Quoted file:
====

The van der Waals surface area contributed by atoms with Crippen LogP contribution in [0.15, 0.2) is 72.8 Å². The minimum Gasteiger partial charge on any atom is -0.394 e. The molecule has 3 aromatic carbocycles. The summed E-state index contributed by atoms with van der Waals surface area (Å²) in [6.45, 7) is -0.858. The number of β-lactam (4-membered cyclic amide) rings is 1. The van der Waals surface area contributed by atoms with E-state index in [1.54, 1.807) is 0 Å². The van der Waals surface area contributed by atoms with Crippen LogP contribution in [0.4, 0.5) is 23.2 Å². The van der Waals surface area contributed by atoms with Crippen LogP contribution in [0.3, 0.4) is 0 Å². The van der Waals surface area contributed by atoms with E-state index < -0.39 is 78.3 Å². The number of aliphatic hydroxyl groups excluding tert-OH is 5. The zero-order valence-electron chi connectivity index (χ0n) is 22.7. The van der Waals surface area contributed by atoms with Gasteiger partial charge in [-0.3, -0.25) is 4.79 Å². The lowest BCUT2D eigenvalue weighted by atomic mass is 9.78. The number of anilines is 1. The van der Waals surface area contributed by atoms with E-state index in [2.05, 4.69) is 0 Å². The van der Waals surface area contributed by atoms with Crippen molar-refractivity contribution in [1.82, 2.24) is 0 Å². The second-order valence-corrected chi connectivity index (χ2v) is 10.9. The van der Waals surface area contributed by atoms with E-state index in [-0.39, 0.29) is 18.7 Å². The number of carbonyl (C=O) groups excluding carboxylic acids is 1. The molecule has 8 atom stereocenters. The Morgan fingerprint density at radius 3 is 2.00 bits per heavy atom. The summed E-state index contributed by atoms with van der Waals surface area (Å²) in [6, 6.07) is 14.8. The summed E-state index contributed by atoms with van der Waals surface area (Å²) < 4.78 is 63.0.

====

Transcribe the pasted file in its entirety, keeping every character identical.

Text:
The van der Waals surface area contributed by atoms with Crippen LogP contribution in [0.15, 0.2) is 72.8 Å². The minimum Gasteiger partial charge on any atom is -0.394 e. The molecule has 3 aromatic carbocycles. The summed E-state index contributed by atoms with van der Waals surface area (Å²) in [6.45, 7) is -0.858. The number of β-lactam (4-membered cyclic amide) rings is 1. The van der Waals surface area contributed by atoms with E-state index in [1.54, 1.807) is 0 Å². The van der Waals surface area contributed by atoms with Crippen LogP contribution in [0.4, 0.5) is 23.2 Å². The van der Waals surface area contributed by atoms with Crippen LogP contribution in [0.3, 0.4) is 0 Å². The van der Waals surface area contributed by atoms with E-state index < -0.39 is 78.3 Å². The number of aliphatic hydroxyl groups excluding tert-OH is 5. The zero-order valence-electron chi connectivity index (χ0n) is 22.7. The van der Waals surface area contributed by atoms with Gasteiger partial charge in [-0.3, -0.25) is 4.79 Å². The lowest BCUT2D eigenvalue weighted by atomic mass is 9.78. The number of anilines is 1. The van der Waals surface area contributed by atoms with E-state index in [2.05, 4.69) is 0 Å². The van der Waals surface area contributed by atoms with Crippen molar-refractivity contribution in [1.82, 2.24) is 0 Å². The second-order valence-corrected chi connectivity index (χ2v) is 10.9. The van der Waals surface area contributed by atoms with E-state index in [-0.39, 0.29) is 18.7 Å². The number of carbonyl (C=O) groups excluding carboxylic acids is 1. The molecule has 8 atom stereocenters. The Morgan fingerprint density at radius 3 is 2.00 bits per heavy atom. The summed E-state index contributed by atoms with van der Waals surface area (Å²) in [6, 6.07) is 14.8. The summed E-state index contributed by atoms with van der Waals surface area (Å²) < 4.78 is 63.0.